Manage access control using Redis Bitfields

How to create a high-performance, highly available, and flexible access control system using binary data and bitwise operators in Redis

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Putting this into practice

While it’s possible to manually put this logic in front of every route in your application framework, its better suited for routing middleware. Routing middleware is used in a variety of frameworks across languages:

The general flow usually works like this:

  • Request provides the route
  • Identity middleware provides some sort of user identifier
  • Our bit-based capabilities/access control middleware make a decision
  • Destination page is either served or withheld

Any time you’re operating in a middleware situation, high performance is essential—every millisecond counts. While our MULTI/EXEC sequence seems rather long and contains writes, this isn’t a problem for Redis. Because we are dealing with literally the smallest amounts of data possible we can achieve great speed, even on the most modest instances of Redis. On my laptop, for example, the benchmark is showing about 12,000 evaluations per second, so scaling won’t be a problem. More importantly, with this being at the heart of serving your resources, high availability is critical. Using a product like Redis Enterprise will enable a rock-solid, lightning-fast access control layer.

Implementing this in Express.js, for example, would look something like this:

function userCan(req,res,next) {                        // `req,res,next` is the standard Express middle argument
signature (request, response and next middleware)
    tempKey   = ‘userCanTemp’,                          // This can be any value
    routeKey  = rk(routePrefix,req.route.path),         // `rk` joins each argument with a colon, req.route.path is the Express route
    user      = req.query.user;                         // In this example, were getting the user from the query string, but you’d get it form another middleware most likely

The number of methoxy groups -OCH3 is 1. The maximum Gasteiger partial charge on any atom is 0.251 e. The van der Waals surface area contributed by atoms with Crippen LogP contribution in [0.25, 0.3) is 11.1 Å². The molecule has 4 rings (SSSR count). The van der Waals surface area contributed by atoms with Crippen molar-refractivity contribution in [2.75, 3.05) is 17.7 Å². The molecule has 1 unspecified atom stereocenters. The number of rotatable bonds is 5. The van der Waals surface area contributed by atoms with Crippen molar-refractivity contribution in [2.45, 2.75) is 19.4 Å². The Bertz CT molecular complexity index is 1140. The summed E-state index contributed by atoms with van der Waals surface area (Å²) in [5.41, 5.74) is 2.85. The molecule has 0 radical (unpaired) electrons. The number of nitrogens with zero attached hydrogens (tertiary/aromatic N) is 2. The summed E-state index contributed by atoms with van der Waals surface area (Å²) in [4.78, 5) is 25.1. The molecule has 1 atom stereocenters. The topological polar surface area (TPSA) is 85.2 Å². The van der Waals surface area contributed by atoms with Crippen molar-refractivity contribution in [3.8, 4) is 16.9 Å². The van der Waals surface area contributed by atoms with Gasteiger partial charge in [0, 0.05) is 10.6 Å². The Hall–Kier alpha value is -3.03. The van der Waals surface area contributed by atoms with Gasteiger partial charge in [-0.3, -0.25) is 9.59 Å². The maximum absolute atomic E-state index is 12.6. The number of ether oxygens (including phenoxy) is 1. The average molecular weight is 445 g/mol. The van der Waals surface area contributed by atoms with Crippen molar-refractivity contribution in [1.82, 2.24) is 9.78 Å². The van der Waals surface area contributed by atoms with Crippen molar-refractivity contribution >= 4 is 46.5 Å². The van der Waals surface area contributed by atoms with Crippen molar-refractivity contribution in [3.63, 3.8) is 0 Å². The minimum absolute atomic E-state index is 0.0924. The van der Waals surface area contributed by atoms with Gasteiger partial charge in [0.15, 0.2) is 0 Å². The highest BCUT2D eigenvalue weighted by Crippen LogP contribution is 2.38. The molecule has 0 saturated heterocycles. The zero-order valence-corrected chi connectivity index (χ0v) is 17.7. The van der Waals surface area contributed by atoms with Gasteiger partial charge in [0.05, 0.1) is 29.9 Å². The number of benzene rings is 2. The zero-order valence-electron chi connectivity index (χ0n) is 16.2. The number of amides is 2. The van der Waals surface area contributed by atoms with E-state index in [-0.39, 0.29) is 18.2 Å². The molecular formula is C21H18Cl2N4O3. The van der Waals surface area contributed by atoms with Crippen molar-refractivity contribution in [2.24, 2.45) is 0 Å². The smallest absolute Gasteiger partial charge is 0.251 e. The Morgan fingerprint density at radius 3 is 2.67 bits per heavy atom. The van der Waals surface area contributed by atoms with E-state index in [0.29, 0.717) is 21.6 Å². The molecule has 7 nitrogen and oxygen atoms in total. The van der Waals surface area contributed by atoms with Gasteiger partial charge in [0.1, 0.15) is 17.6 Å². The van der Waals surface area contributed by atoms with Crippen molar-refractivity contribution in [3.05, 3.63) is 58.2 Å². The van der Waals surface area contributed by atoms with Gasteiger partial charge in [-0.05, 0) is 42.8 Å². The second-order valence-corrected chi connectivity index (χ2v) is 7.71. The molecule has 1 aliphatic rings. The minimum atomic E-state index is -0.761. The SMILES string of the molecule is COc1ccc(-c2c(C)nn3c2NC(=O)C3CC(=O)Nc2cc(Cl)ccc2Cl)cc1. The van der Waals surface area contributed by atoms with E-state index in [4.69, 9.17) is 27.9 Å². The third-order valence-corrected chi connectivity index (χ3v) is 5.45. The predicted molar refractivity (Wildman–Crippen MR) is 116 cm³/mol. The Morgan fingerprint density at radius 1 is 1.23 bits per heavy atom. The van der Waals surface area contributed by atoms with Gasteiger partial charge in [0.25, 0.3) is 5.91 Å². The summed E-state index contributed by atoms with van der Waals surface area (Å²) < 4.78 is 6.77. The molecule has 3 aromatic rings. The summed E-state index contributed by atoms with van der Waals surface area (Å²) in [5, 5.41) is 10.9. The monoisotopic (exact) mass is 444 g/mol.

if (!user) {                                          // if `user` isn’t defined, then we’ll reject
  } else {
    userKey = rk(userPrefix,user);                      // create the user key with `rk`

    .multi()                                            // start the multi transaction
    .bitop(‘AND’,tempKey,userKey,routeKey)              // The result of `userKey` AND’ed with `routeKey` and stored in `tempKey`
    .bitop(‘XOR’,tempKey,tempKey,routeKey)              // The result of `tempKey` XOR’ed with `routeKey` and stored back in `tempKey`
    .bitcount(tempKey)                                  // count the bits in `tempKey`’s value
    .bitfield(rk(routeKey,’level’),’GET’,’u7’,’9’)      // grabbing a unsigned 7-bit word from routeKey+’:level’
    .bitfield(userKey,’GET’,’u7’,’9’)                   // grabbing a unsigned 7-bit word from `userKey`
    .exec(function(err,responses) {
      if (err) { next(err); } else {                    // handle errors
          capMisses = responses[2];                     // capability misses are stored in the 2nd result
        if (
          (capMisses === 0) &&                          // make sure no bits are misses
          (responses[3] >= responses[4])) {             // that the  user level is greater than the route level
          next();                                       // pass it on to the next middleware
        } else {
          res.status(401).end();                        // otherwise reject it.

You can get the raw source code here.

Storing it all

The space efficiency here is pretty amazing! Let’s say your system has 59 different flags and three different user levels, each of seven bits (using this for nice, round numbers): 80 bits per user, or ten bytes. Let’s take a look at the space needed for your user base:

  • 10,000 users @ 10 bytes = 10 kilobytes
  • 100,000 users @ 10 bytes = 1 megabyte
  • 1,000,000 users @ 10 bytes = 10 megabytes

You get the idea. Now this is solely for the data; the key itself will take up 10+ itself, so you need to at least double it. Let’s ramp up the example. Gmail has about a billion user accounts. How much space would it take to store that?

(1,000,000,000 users * 10 bytes = 10,000,000,000) * 2 for key overhead = 20,000,000,000 bytes or 20 gigabytes

20 gigabytes is not an unusual amount of data to store in Redis Enterprise, and this is for a billion users. Of course, you would also need to store values for the routes, but that will be a completely insignificant amount of storage at this scale.

This is only a beginning

Bitmaps are an extremely useful, quick, and compact structure. Combine this technique with a time-to-live and an extra BITOP command and you could create temporary capabilities that auto-expire. Using the INCRBY subcommand of BITFIELD, you could manage credits or even limit users. Redis has tools to manipulate the data at a precise and low level while retaining the ability to distribute and serve with high performance. The possibilities are endless!

Kyle Davis is the technical marketing manager at Redis Labs. Kyle is an enthusiastic full-stack developer and works frequently with Node.js and Redis, documented in his long-running blog series on the pair. Previously, Kyle worked in higher education, helping to develop tools and technologies for academics and administrators. 

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